Security and Risk Assessment
The Cybersecurity Guidance also states that NFA member firms have supervisory obligations requiring them to assess and prioritize the risks associated with their use of information technology. According to the Cybersecurity Guidance, the following topics should be addressed within the assessment:
Developing and maintaining an inventory of critical information technology hardware with network connectivity, data transmission, or data storage capability, and an inventory of critical software with applicable versions;
Identifying the significant internal and external threats and vulnerabilities to at-risk data that is collected, maintained, and disseminated (e.g., customer and counterparty PII, corporate records, and financial information);
Assessing the threats to, and the vulnerability of, electronic infrastructure, including any systems used to initiate, authorize, record, process, and report transactions relating to customer funds, capital compliance, risk management, and trading;
Assessing the threats posed through any applicable third-party service providers or software; and
Identifying the devices connected to the firm’s network and network structure.
Deployment of Protective Measures Against Identified Threats and Vulnerabilities
The Cybersecurity Guidance further states that NFA member firms should document and describe the safeguards they deploy in light of identified and prioritized threats and vulnerabilities in their ISSPs. The Cybersecurity Guidance provides a list of example safeguards, including physical safeguards, access controls, firewalls and anti-virus and anti-malware software, software and operating system updates, software whitelists, regular backups, business continuity and disaster recovery capabilities, encryption, network segmentation, web filtering, and mobile device safeguards.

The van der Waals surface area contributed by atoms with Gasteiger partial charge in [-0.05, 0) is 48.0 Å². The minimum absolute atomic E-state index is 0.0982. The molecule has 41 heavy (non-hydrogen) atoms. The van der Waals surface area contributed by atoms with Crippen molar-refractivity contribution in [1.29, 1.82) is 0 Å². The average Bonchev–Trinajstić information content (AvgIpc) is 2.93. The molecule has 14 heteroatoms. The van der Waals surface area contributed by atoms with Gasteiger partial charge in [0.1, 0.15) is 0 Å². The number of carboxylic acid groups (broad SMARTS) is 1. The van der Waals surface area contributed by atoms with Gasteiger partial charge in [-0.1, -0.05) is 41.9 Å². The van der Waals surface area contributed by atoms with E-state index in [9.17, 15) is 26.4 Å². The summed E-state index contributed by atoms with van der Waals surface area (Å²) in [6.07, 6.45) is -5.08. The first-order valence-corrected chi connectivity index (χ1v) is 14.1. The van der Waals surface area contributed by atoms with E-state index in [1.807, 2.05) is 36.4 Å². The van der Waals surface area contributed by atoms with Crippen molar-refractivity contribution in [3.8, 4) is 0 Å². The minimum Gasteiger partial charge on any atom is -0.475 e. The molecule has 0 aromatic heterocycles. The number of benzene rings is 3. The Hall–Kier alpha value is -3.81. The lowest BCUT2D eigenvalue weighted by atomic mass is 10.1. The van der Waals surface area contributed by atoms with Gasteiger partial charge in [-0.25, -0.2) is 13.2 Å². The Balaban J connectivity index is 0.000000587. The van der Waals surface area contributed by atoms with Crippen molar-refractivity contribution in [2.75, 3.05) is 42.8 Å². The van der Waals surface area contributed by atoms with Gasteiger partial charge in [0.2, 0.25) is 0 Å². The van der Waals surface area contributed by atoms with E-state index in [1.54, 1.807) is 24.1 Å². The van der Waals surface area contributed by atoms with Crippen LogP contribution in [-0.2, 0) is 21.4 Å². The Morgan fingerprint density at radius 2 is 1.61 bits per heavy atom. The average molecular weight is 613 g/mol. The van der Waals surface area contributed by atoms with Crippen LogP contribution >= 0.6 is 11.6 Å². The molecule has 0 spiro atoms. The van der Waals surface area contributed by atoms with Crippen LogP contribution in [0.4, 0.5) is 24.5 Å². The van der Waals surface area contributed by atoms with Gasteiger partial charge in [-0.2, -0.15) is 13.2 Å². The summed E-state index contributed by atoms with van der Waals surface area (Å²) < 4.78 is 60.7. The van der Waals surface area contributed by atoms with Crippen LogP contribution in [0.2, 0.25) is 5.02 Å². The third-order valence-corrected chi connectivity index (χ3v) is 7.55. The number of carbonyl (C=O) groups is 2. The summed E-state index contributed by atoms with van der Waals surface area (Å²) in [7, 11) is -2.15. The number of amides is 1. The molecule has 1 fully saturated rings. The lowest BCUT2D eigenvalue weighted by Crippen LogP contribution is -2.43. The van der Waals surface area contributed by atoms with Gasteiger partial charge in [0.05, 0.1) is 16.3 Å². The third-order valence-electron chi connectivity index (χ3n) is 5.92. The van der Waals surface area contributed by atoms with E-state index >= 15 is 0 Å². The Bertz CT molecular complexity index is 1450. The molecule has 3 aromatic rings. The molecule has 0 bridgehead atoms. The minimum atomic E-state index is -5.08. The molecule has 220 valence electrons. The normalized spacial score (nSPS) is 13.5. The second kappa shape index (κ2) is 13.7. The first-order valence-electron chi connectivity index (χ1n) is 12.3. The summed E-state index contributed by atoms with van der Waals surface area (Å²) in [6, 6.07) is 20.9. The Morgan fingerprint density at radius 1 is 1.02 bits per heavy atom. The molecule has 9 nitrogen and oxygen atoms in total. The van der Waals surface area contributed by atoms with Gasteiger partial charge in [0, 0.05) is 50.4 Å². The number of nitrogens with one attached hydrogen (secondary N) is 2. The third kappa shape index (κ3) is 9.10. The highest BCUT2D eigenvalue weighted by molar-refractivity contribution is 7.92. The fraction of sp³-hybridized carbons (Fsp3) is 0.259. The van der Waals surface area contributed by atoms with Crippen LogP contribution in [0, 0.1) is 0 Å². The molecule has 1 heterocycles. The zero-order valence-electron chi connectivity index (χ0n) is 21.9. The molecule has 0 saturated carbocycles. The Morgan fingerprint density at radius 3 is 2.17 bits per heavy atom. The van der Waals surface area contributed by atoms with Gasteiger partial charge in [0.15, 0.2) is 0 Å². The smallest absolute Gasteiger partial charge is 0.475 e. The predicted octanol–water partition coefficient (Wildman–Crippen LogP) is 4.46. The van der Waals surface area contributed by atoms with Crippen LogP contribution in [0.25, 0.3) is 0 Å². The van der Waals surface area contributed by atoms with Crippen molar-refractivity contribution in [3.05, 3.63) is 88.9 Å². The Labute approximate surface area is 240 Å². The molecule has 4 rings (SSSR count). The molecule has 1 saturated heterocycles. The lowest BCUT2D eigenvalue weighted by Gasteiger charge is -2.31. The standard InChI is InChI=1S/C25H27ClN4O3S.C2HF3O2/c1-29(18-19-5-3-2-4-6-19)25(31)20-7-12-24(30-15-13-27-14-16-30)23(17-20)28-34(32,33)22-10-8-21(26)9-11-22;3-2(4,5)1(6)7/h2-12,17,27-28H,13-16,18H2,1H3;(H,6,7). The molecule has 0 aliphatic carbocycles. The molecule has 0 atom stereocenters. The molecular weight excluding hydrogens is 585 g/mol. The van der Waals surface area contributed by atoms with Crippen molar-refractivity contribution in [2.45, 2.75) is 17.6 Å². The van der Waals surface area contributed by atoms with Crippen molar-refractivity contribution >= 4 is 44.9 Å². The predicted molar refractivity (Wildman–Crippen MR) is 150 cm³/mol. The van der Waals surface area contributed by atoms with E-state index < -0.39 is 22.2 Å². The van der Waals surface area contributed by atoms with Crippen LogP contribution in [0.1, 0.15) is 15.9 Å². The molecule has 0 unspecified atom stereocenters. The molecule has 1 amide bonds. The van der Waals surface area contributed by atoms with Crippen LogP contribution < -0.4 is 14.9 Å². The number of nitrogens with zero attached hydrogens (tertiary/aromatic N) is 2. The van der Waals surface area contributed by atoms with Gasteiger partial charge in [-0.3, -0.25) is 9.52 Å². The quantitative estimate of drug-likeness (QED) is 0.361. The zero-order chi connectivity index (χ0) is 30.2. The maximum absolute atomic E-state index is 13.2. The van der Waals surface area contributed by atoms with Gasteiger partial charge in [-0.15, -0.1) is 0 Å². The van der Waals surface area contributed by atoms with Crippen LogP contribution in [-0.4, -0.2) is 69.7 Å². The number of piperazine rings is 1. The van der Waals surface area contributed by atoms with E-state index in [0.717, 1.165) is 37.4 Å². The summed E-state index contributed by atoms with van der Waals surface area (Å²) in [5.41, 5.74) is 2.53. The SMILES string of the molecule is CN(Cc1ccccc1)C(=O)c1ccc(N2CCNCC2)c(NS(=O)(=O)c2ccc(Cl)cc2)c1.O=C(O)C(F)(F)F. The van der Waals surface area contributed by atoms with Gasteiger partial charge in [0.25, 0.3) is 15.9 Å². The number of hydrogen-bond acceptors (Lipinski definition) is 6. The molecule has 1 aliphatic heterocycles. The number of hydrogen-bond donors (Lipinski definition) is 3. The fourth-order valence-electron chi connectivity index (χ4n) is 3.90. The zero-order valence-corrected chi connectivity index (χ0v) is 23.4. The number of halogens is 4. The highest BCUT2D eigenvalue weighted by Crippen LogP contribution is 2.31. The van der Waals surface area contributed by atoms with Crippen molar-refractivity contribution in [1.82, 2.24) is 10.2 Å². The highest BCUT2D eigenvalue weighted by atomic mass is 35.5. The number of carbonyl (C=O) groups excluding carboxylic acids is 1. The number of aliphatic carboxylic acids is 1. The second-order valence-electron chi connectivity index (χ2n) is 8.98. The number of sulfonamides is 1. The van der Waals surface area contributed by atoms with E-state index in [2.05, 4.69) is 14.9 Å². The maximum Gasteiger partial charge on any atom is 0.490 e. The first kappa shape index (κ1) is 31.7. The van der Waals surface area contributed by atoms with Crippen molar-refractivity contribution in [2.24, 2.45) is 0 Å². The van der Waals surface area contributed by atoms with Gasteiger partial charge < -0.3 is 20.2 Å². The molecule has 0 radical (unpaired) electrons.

Response and Recovery from Events that Threaten the Security of the Electronic Systems
The Cybersecurity Guidance also makes clear that NFA member firms should create an incident response plan to provide a framework to manage detected security events or incidents, analyze their potential effect, and take appropriate measures to contain and mitigate such threats. The Cybersecurity Guidance specifically suggests that member firms should consider the following in developing an incident response plan:
Under the appropriate circumstances, forming an incident response team responsible for investigating an incident, assessing its damage, and coordinating an internal and external response.
Including in its incident response plan a description of how the member firm will address common types of potential incidents (e.g., unauthorized access, malicious code, denial of service, and inappropriate usage), including how it will communicate internally with an appropriate escalation procedure, and externally with customers/counterparties, regulators, and law enforcement. In addition, member firms should consider providing details of any detected threats to an industry-specific information‑sharing platform, such as FS-ISAC (https://www.fsisac.com/).